Lerem’s hand froze as he was about to unlock a cage. Several emotions played across his face, and Avery wasn’t sure he wanted to know what they were. “Of course you were,” he said through clenched teeth. “Many people think of that, and I try to dissuade them as best I can.” He jingled the key. “Let’s see what we can do for you, shall we?”

Avery nodded and hovered behind Lerem as he opened a cage and took the tiny god out. It looked like an old man, with sea-green robes and a cascade of white hair and a beard. The little god stood on Lerem’s hand and looked at both men in turn. “This,” Lerem said softly, “is a very popular god with parents of teenagers. His specialty is in the sphere of studiousness and perseverance, and he’ll go a long way towards helping your boy do well in school.”

“I don’t think so,” Avery said. The god looked up at him sharply. “Jick does fine in school as it is. Straight A’s.”

“All right,” Lerem said, without too much disapproval in his voice. He nodded to the god, which walked off his hand back into the cage. Lerem scanned the row of cages and then selected another. Again, he opened it and the god stepped out. Or rather, it floated out. It looked like a constantly shifting spectrum of colors, always close to taking a shape that Avery could recognize, but never quite getting there.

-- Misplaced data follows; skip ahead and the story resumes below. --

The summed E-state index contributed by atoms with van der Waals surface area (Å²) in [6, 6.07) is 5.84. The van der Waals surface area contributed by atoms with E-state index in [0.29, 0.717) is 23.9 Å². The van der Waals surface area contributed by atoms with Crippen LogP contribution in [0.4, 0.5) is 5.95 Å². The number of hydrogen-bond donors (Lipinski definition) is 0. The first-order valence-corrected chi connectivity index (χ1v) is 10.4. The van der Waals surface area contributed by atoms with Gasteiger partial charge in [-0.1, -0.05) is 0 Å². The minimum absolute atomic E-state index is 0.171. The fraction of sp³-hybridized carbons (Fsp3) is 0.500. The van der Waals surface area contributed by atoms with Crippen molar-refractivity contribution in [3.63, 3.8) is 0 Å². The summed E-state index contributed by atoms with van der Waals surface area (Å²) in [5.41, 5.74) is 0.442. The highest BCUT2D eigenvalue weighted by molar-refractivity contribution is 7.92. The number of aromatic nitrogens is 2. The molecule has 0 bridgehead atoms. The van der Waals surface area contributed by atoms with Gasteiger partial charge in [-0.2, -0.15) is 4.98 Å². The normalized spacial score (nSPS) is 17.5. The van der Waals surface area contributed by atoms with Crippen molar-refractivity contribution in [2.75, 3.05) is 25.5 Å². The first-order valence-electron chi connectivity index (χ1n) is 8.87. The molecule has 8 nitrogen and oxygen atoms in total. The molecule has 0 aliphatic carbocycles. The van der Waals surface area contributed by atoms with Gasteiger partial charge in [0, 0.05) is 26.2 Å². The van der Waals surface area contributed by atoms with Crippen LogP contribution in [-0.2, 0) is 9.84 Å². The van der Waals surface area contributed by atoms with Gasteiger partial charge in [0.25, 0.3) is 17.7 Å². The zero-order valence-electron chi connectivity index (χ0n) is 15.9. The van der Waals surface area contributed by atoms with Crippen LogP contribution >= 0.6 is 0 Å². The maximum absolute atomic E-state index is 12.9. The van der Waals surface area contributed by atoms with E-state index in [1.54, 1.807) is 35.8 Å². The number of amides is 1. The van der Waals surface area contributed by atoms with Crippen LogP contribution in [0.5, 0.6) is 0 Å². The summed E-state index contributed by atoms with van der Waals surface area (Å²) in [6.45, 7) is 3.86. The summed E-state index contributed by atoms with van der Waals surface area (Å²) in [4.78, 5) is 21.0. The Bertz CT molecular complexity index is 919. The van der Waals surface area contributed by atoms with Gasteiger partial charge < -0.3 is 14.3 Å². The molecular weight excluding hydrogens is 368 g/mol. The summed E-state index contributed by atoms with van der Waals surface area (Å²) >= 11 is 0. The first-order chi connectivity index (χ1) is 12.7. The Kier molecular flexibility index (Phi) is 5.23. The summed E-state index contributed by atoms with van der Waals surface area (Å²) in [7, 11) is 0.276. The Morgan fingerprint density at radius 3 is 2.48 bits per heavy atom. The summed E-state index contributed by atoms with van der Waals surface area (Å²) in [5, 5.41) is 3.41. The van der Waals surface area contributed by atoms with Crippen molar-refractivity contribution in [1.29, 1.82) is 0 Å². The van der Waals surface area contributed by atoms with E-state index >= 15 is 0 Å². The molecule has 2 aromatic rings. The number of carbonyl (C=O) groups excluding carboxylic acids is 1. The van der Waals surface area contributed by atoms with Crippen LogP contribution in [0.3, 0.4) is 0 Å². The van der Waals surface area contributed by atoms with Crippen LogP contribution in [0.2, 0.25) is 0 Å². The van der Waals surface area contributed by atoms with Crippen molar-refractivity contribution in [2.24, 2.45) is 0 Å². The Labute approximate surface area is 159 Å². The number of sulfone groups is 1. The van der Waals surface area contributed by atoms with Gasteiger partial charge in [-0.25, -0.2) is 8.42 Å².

“This one will do wonders for your son’s creativity,” Lerem said. “It’s in our Muse line of gods, very popular with teenagers.”

Avery rubbed his chin. “Hmm. Does it do poetry?”

“Of course,” Lerem said. “What kind of muse wouldn’t?”

“I don’t know,” Avery said. “I remember some of my poetry when I was his age. Rubbish stuff, really. I wouldn’t want to have been inspired to write more of it.”

Once again, Lerem nodded to the god, which wafted back into its cage. He put the key back into his pocket and turned to Avery. “Why don’t you tell me what you’re looking for, and I can get the best god for your needs. Sound good?”

“Sure,” Avery said. He thought for a moment, remembering how Jick had looked when he came home the night before. His son was smaller than other boys, and had started drifting towards a fashion that made him look smaller and skinnier. Lots of black, baggy shirts, black, baggy jeans, and he’d somehow managed to get the house god to turn his hair black and make it longer so that it could hang over his eyes in what he probably thought was a romantic fashion. He spoke quietly, when he spoke at all. He didn’t go out with the friends he used to be inseparable from. He didn’t seem excited about the new things he was learning, or interested in the world the way he had been. He was turning into a new person before Avery’s eyes.